excerpt

Lt. Anna Yegorova
Lt. Anna Yegorova

(excerpted from Chapter 53: Shot Down)

I took off, with fifteen Shturmoviks following me.

The wide Vistula with its lush islands came into view ahead. Somewhere to our right lay Warsaw, seemingly sheathed in fog. The day before, on our way home from a mission, we had glimpsed the city, engulfed in flames and a dense cloud of smoke. We had lost several pilots in that inferno as they delivered food and arms to the insurgents…

“Four ‘Fockes’ on the left,” came Nazarkina’s (Yegorova’s tail gunner’s) voice…

Long-range anti-aircraft guns blocked our path. We maneuvered. Shells exploded, so dangerously near that fragments drummed ominously on the “Il’s” armor. Oerlikon tracers whizzed by the airplanes like glowing red marbles, so beautiful that it was hard to believe they brought death.

My wingmen were in position on the right echelon. The gunfire intensified by the minute. If we made a direct approach, we’d find ourselves in an even denser wall of fire. If I turned left, my wingmen would find themselves under merciless fire as well. So I decided to veer to the right, making a gradual bank that I hoped wouldn’t be noticed from the ground. The powerful curtain of fire moved away from us. But we were pushing further from the target, and the enemy guns would soon adjust their aim.

We turned back left and maneuvered through the artillery fire. It was time for the attack. I went into a dive. I couldn’t see my wingmen, but I knew they were with me. We unleashed our guided missiles, cannons, and anti-tank bombs against the tanks. The ground beneath us erupted into flames. In the heat of battle, I forgot about the enemy’s anti-aircraft guns. I didn’t notice the rockets or the machine gun tracer bullets anymore.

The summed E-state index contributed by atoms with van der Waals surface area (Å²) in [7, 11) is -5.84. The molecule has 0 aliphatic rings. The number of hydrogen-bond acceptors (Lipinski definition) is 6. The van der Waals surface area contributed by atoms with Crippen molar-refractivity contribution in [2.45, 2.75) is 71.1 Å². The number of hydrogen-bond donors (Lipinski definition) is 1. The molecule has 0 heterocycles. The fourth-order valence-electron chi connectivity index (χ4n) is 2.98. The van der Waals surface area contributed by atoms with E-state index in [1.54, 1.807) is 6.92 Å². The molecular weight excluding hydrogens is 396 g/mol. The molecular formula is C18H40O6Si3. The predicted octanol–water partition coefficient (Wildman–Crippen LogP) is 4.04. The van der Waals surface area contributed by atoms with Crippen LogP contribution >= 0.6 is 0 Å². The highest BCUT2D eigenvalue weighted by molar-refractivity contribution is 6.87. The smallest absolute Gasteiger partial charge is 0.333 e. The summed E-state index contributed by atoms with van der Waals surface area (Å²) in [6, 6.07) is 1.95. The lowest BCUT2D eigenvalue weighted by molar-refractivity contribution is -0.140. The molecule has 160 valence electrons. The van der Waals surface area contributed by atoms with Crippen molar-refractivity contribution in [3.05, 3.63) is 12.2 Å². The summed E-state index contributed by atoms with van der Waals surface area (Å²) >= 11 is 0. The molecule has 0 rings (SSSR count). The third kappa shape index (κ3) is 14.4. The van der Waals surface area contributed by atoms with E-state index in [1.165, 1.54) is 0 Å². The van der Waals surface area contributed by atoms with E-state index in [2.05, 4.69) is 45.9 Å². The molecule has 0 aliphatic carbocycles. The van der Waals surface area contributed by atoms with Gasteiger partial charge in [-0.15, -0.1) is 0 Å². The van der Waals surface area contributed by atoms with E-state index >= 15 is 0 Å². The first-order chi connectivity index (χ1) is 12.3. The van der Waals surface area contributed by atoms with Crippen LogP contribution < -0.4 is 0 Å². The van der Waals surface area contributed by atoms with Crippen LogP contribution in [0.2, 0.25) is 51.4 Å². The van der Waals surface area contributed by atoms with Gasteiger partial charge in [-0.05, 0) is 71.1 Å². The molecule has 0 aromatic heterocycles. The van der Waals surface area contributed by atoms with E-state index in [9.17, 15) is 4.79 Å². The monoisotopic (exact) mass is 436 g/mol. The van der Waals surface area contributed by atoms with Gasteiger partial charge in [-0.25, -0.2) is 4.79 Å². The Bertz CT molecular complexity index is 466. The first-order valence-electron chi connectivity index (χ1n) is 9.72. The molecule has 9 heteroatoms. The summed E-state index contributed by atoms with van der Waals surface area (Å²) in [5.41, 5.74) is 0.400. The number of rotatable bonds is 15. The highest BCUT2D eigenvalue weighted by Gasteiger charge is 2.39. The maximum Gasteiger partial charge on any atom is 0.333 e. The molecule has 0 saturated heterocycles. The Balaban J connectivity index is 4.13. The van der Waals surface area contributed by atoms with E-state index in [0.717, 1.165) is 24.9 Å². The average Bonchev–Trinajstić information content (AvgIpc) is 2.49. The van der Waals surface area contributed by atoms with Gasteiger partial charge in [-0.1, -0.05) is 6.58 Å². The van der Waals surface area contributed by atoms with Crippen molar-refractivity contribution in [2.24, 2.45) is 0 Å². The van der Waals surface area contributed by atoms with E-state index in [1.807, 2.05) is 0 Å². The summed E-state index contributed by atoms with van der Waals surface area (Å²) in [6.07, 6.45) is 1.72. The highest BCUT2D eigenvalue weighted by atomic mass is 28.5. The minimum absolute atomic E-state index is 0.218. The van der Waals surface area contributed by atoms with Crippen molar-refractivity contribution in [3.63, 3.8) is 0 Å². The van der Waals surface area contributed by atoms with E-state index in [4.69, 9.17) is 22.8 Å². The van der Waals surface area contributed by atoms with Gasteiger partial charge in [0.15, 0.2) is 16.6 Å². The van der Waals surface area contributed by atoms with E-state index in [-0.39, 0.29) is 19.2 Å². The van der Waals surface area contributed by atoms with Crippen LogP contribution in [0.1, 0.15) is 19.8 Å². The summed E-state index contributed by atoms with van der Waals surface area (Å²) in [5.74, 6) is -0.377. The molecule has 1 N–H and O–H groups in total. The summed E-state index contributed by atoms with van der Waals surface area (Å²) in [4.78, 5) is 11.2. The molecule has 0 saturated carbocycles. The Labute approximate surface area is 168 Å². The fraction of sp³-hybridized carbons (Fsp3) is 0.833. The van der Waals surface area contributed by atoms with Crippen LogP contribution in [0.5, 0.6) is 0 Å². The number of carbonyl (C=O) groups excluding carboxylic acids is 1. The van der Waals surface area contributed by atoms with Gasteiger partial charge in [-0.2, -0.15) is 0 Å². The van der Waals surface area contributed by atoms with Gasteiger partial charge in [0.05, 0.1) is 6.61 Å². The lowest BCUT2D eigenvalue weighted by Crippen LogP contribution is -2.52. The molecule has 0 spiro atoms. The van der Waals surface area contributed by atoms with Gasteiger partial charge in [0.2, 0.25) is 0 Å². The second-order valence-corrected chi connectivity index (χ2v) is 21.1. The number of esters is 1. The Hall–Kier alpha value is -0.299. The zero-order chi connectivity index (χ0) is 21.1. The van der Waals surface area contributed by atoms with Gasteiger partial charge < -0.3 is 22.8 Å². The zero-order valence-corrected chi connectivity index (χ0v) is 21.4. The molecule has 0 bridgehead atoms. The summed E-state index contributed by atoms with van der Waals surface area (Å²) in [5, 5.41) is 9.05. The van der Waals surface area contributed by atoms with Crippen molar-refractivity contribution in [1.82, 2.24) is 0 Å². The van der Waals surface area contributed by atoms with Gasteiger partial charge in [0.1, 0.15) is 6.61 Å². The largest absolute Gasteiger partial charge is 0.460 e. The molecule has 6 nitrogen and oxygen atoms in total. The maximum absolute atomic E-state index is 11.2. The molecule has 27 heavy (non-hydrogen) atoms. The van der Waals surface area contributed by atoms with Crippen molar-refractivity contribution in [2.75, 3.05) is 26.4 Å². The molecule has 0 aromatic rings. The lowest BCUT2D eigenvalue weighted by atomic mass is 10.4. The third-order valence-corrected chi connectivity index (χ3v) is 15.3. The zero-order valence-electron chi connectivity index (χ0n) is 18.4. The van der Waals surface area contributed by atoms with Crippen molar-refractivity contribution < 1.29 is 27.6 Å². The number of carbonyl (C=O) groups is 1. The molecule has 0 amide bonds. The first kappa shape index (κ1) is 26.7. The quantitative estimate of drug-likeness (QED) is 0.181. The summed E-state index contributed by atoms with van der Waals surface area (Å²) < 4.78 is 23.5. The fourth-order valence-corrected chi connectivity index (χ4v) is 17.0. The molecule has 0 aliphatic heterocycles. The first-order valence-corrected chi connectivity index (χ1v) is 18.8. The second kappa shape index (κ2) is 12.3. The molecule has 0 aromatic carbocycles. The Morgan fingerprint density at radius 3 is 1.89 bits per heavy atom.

Another attack, and another. Suddenly, my plane was shoved upward, as if someone had punched it from below. A second blow came, and then a third. The airplane became harder to control. It wasn’t responding. For God’s sake, climb! I could no longer maneuver.

I tried with all my strength to force the Shturmovik into a dive and open fire. At first, I seemed to have succeeded. I led the group on another pass at the tanks, and my wingmen followed. Then they noticed I’d been hit. Someone shouted over the radio, “Try to make it to our side!”

The plane must be damaged, I thought. Suddenly, I noticed the silence–not a word from Nazarkina. Is she dead? flashed through my head. The plane shivered feverishly. Flames licked into the cockpit from the engine. The plane wouldn’t obey the control stick at all. I tried to open the canopy, but it was jammed shut. Smoke filled the cabin, choking me.

The blazing plane spun towards the earth, and I burned and tumbled with it.

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